The Vespa Granturismo range has come a long way in its lifetime. Does the latest version of the 300 live up to it’s’ predecessor’s reputation?
Enjoy everything More Bikes by reading monthly newspaper, Read FREE Online.
On the face it of you’d be hard-pushed to notice any distinctive changes in looks. The front end is where you’re most likely to spot any differences with subtle lighting changes being the main thing that identified the model’s development. The original version had a central pilot light which disappeared in the Mk2 version, then reappeared in the form of LED insets within the indicator cluster. The wheel design is probably the only other main clue in the scooter’s transition. Elsewhere, other than minor changes to the rear light (now LED) and a different seat style, the scooter remains very much true to the original design.
Under the skin
Again, very little change here; there’s a few subtle clues in the wiring layout and the addition of a USB connection point (there’s also an extra connection in the underseat wiring to allow for additional connections to be added). That additional USB point can be used in a variety of ways from connecting something like a sat nav system, or a mobile phone (which can then be turned into a technical marvel with the correct software, providing all sorts of information about the scooter – fuel consumption, power, torque, etc).
On the road
For a mid-range scooter, it does the job intended very well indeed (which is probably something that’s contributed to its’ overall sales success). It rides well, accelerates smoothly and handles excellently. The suspension (with preload adjustment) can be adapted to suit all tastes and workloads, and cornering is everything you’d expect it to be. The GTS (like most models within the Vespa range) is designed with the rider’s lifestyle in mind and not as a ‘balls-out’ sports scooter, but that said, it performs very well for what it is.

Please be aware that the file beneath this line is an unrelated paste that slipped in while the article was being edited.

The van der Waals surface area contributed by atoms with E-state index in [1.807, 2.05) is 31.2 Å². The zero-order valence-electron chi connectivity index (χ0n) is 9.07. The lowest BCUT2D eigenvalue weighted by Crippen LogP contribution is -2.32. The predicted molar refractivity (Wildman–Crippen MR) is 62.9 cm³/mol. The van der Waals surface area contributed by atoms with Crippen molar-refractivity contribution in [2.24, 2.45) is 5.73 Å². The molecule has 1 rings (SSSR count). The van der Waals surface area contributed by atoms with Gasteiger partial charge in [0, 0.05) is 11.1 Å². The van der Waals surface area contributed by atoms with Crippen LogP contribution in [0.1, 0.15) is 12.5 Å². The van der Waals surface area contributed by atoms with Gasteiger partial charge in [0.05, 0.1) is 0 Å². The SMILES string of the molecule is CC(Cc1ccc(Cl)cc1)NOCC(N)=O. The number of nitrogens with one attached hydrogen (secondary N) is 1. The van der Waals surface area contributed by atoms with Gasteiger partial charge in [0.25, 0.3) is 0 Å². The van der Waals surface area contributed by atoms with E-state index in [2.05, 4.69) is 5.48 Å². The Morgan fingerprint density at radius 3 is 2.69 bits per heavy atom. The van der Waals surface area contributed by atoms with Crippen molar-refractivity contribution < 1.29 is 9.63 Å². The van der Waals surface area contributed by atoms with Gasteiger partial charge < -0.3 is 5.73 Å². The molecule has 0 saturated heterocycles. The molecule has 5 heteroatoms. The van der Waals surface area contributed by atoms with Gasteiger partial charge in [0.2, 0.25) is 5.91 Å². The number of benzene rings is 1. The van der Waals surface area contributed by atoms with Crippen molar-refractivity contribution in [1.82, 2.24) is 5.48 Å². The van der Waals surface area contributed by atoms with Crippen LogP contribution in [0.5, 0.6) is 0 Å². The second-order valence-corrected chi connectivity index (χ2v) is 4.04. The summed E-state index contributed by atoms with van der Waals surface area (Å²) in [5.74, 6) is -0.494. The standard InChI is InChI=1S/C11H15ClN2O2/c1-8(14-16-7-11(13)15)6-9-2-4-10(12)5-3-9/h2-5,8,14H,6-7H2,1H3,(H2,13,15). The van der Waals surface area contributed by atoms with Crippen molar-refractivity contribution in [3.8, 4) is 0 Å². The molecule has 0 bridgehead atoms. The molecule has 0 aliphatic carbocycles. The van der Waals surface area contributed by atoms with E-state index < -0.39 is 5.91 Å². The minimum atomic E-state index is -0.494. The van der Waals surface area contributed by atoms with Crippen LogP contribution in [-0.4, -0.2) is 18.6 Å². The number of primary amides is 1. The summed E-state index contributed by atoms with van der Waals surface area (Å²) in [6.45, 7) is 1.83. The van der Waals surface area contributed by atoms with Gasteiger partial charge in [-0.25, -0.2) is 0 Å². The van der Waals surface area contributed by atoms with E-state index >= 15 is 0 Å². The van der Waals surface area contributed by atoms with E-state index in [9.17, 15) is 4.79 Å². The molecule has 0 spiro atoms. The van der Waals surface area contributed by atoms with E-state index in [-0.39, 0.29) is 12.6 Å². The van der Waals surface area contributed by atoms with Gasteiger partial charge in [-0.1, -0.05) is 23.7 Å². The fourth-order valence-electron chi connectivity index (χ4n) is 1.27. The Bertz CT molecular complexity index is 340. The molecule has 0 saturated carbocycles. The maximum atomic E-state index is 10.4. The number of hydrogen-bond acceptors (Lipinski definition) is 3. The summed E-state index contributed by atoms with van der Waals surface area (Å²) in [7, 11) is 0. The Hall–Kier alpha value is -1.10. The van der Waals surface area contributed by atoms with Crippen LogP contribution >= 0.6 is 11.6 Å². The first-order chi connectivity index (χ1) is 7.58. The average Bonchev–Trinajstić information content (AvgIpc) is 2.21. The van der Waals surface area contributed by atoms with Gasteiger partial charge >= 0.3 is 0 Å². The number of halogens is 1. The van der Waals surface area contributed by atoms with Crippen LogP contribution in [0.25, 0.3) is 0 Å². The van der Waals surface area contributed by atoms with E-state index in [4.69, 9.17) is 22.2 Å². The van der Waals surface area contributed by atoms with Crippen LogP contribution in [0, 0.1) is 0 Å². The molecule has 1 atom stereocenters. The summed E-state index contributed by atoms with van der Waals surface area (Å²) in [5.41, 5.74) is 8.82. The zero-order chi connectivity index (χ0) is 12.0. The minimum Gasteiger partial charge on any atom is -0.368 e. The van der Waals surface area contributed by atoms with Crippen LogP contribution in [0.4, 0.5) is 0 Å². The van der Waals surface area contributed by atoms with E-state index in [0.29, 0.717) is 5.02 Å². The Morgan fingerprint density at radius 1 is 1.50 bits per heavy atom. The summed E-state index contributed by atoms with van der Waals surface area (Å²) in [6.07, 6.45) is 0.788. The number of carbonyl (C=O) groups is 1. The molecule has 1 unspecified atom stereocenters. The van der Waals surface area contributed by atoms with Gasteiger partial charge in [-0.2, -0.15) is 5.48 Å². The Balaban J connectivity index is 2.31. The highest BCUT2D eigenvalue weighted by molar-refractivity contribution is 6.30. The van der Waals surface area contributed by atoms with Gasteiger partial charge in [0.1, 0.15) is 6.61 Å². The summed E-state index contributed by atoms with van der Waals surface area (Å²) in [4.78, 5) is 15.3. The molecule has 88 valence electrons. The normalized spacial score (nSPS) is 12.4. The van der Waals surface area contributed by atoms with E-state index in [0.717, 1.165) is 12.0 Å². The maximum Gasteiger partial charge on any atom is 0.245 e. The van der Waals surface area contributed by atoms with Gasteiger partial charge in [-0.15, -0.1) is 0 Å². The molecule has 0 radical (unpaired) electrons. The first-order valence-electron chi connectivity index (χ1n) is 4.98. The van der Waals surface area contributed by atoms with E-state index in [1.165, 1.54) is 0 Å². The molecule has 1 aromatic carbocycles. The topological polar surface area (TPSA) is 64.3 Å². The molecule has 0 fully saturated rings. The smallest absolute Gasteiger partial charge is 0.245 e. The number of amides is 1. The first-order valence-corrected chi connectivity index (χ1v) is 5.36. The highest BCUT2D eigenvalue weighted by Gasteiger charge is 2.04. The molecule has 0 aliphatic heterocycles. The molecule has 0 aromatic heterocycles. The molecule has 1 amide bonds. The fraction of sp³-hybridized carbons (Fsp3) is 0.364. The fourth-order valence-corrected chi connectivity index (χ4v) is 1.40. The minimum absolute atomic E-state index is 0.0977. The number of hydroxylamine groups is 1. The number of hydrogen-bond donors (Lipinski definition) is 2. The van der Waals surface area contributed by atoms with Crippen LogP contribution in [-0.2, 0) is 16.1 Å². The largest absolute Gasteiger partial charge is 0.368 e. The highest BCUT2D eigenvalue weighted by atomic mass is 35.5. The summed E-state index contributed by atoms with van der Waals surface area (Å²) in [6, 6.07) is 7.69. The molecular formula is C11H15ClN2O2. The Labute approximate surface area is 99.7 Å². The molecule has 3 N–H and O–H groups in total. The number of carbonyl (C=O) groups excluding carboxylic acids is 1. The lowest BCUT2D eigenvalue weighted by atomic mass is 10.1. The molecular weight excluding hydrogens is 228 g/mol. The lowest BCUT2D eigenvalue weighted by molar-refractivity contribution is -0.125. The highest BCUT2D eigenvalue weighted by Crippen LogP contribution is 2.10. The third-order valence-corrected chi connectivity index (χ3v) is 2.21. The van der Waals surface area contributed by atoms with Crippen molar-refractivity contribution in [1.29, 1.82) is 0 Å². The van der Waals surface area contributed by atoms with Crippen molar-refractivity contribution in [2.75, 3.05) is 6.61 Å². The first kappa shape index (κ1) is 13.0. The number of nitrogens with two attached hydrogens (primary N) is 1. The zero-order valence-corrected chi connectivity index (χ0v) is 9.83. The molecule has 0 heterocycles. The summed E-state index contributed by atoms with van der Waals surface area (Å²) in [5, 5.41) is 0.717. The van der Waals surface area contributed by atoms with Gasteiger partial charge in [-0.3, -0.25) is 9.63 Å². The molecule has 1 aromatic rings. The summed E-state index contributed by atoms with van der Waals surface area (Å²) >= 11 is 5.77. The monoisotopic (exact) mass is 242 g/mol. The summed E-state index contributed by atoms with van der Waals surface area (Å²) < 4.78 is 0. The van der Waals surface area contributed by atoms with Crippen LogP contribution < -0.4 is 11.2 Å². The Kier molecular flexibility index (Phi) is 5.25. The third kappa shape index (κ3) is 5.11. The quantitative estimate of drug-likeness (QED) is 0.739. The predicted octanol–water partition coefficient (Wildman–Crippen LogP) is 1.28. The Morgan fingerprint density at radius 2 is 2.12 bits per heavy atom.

Braking has certainly been improved by the addition of an ABS system; having ridden the GTS in both ABS and non-ABS versions, the difference, to me, is obvious in both stopping distance and in the way the bike handles. This was perfectly illustrated whilst riding with a friend (on a non-ABS version) during a trip to the Isle of Wight; riding on a gravel surface, he almost came off a couple of times when braking, whilst I had minimal issues with ABS fitted.
There are three different equipment levels available: As well as the standard GTS Super, there’s also the option of a ‘Touring’ or ‘Supersport’ versions, both offering a little something more personal to the rider, so there’s a model for everybody.
As far as the future’s concerned, it remains bright for the Granturismo range. It has achieved a cult following, both from traditional scooterists and fashionistas alike. Rumours have abounded for years about the possibility of a bigger engine – but who knows? Frame stress and required engine space have been the main stumbling blocks in giving the GTS more oomph, but it could be only a matter of time before that problem is solved. And who knows where that will take the scooter; but whatever direction that is, I can’t wait…
Images: Viv King
LICENCE REQUIREMENTS: A2
ENGINE: Single-cylinder, catalysed, QUASAR 4-stroke, 4-valve electronic injection
POWER: 16.4Kw / 7500rpm
MAX TORQUE; 22Nm / 6500rpm
TRANSMISSION: Automatic Twist and Go
SUSPENSION: Front: single arm, dual chamber hydraulic shock absorber with coaxial spring. Rear: two dual effect shock absorbers with adjustable preload
BRAKES: Front: 220mm disc brake, Rear: 220mm disc brake
TYRES: Front: tubeless 120/70-12”, Rear: tubeless 130/70-12”
TANK CAPACITY: 9 litres
EMISSIONS: Euro 3
PRICE: £4692 upwards (depending on model)